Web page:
Neuraxial Blocks & Anticoagulants

2012 Table: Management of Neuraxial Analgesia & Anticoagulants (pdf file)

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News and Updates:

UnFractionated Heparin:(UFH) Sub Q (Feb 2012, Bolles & Pacini)

The administration of 5000 U of subcutaneous heparin every 12 hours has been used extensively for prophylaxis against DVT. More recently we have noticed an increase in the treatment use of subcutaneous UFH 5000 U every 8 hours or 7500 U every 12 hours. 

The ASRA guidelines state that in patients receiving prophylaxis with dosing regimens of 5000 U twice daily, there is no contraindication to the use of neuraxial techniques. ASRA does recommend however, that patients receiving heparin for more than 4 days have a platelet count assessed before neuraxial block and/or catheter removal. 

Regarding dosing regimens of >10,000 U, ASRA states that the safety has not been established. They advise the risk/benefit be assessed on an individual basis and techniques to facilitate detection of neuro deficits should be employed. Two years ago, revisions were completed with the addition to our epidural order sets that include neurological monitoring every 4 hours in all patients with indwelling epidural catheters and neurological monitoring to continue for 3 hours following the removal of an epidural catheter.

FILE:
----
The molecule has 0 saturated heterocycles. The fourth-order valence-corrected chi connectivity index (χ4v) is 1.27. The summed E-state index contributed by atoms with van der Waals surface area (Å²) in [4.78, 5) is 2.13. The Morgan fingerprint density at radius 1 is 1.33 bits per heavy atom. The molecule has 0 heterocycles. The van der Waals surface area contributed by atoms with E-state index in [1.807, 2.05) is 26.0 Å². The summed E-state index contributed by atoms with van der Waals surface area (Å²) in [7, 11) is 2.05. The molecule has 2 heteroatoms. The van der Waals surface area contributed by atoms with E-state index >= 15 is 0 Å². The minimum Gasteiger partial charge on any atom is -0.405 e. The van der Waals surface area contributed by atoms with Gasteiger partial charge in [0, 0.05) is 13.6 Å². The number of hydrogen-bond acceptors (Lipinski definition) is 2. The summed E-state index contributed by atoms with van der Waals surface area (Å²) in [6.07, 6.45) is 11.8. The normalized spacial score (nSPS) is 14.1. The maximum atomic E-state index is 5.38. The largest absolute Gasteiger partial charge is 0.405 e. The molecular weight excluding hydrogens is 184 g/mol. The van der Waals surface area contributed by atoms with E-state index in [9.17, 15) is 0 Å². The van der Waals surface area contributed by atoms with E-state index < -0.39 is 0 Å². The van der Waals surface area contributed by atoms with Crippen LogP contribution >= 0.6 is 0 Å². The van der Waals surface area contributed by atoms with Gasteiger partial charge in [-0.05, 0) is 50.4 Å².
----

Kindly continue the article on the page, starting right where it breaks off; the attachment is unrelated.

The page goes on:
Upon further discussion with other institutions regarding their practice of increased dosing of subcutaneous UFH(>10,000 U/24 hours) and neuraxial techniques, we (Jim Pisini and Tom Bolles) have made the following practice guideline changes:


Unfractionated subcutaneous heparin: In patients receiving prophylaxis with subcutaneous UFH with dosing regimens of 5000 U twice daily, there is no contraindication to the use of neuraxial techniques. For patients receiving doses greater than 10,000 U of UFH daily or more than twice daily, manage according to UFH intravenous guidelines.


Unfractionated IV heparin: Delay needle/catheter placement 4 hours after last dose, document normal aPTT. UFH may be restarted 2 hours following procedure. Sustained heparinization in the presence of an indwelling neuraxial catheter is potentially associated with increased risk; monitor neurologic status aggressively.


IS is developing a new order to facilitate our request to "hold morning dose of subcutaneous UFH" in anticipation of epidural catheter removal the following day (patients receiving doses greater than 10,000 U daily or more than twice daily dosing). This order will be available in the browse under Pain Management->APMS->EPIDURAL CATHETER PLACEMENT/REMOVAL. This order should be completed by next week. 

Regarding epidural placement for inpatients, we will need to be diligent preoperatively in reviewing all anticoagulation orders. Please hold the morning dose of subcutaneous UFH on the day of surgery, if the patient is receiving doses greater than 10,000 U daily or more than twice daily dosing. Recommend documenting a normal aPTT.

Thank you,
Paula